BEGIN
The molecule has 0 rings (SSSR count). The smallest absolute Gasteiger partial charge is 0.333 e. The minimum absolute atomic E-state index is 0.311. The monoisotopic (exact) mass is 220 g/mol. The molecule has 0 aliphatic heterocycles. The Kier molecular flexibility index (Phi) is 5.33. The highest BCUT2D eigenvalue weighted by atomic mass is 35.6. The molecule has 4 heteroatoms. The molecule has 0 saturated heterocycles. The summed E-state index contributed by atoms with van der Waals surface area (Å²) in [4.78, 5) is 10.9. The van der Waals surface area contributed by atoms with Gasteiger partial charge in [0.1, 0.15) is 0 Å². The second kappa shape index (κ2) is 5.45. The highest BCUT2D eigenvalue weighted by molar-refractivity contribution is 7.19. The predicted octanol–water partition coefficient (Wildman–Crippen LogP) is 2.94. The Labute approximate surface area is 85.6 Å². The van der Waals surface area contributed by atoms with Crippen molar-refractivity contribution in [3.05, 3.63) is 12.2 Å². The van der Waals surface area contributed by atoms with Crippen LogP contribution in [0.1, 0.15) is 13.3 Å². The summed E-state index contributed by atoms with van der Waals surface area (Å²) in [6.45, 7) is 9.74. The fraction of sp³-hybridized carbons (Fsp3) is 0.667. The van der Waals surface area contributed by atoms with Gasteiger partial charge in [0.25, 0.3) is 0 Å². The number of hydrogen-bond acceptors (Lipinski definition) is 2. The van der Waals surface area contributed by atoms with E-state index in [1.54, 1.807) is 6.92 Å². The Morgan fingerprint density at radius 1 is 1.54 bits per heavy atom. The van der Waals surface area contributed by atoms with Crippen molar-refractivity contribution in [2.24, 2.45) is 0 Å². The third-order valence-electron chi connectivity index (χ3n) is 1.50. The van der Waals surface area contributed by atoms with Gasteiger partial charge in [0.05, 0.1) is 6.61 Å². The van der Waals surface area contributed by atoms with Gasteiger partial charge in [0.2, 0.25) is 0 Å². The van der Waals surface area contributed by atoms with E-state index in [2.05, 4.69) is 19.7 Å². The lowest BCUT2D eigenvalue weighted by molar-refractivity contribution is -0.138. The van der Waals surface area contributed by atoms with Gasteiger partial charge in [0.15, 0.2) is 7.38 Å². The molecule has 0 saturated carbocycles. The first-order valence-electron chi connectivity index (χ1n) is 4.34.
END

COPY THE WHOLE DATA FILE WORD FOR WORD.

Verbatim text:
The molecule has 0 rings (SSSR count). The smallest absolute Gasteiger partial charge is 0.333 e. The minimum absolute atomic E-state index is 0.311. The monoisotopic (exact) mass is 220 g/mol. The molecule has 0 aliphatic heterocycles. The Kier molecular flexibility index (Phi) is 5.33. The highest BCUT2D eigenvalue weighted by atomic mass is 35.6. The molecule has 4 heteroatoms. The molecule has 0 saturated heterocycles. The summed E-state index contributed by atoms with van der Waals surface area (Å²) in [4.78, 5) is 10.9. The van der Waals surface area contributed by atoms with Gasteiger partial charge in [0.1, 0.15) is 0 Å². The second kappa shape index (κ2) is 5.45. The highest BCUT2D eigenvalue weighted by molar-refractivity contribution is 7.19. The predicted octanol–water partition coefficient (Wildman–Crippen LogP) is 2.94. The Labute approximate surface area is 85.6 Å². The van der Waals surface area contributed by atoms with Crippen molar-refractivity contribution in [3.05, 3.63) is 12.2 Å². The van der Waals surface area contributed by atoms with Crippen LogP contribution in [0.1, 0.15) is 13.3 Å². The summed E-state index contributed by atoms with van der Waals surface area (Å²) in [6.45, 7) is 9.74. The fraction of sp³-hybridized carbons (Fsp3) is 0.667. The van der Waals surface area contributed by atoms with Gasteiger partial charge in [0.25, 0.3) is 0 Å². The number of hydrogen-bond acceptors (Lipinski definition) is 2. The van der Waals surface area contributed by atoms with E-state index in [1.54, 1.807) is 6.92 Å². The Morgan fingerprint density at radius 1 is 1.54 bits per heavy atom. The van der Waals surface area contributed by atoms with Crippen molar-refractivity contribution in [2.24, 2.45) is 0 Å². The third-order valence-electron chi connectivity index (χ3n) is 1.50. The van der Waals surface area contributed by atoms with Gasteiger partial charge in [0.05, 0.1) is 6.61 Å². The van der Waals surface area contributed by atoms with Gasteiger partial charge in [0.2, 0.25) is 0 Å². The van der Waals surface area contributed by atoms with E-state index in [2.05, 4.69) is 19.7 Å². The lowest BCUT2D eigenvalue weighted by molar-refractivity contribution is -0.138. The van der Waals surface area contributed by atoms with Gasteiger partial charge in [0.15, 0.2) is 7.38 Å². The molecule has 0 saturated carbocycles. The first-order valence-electron chi connectivity index (χ1n) is 4.34.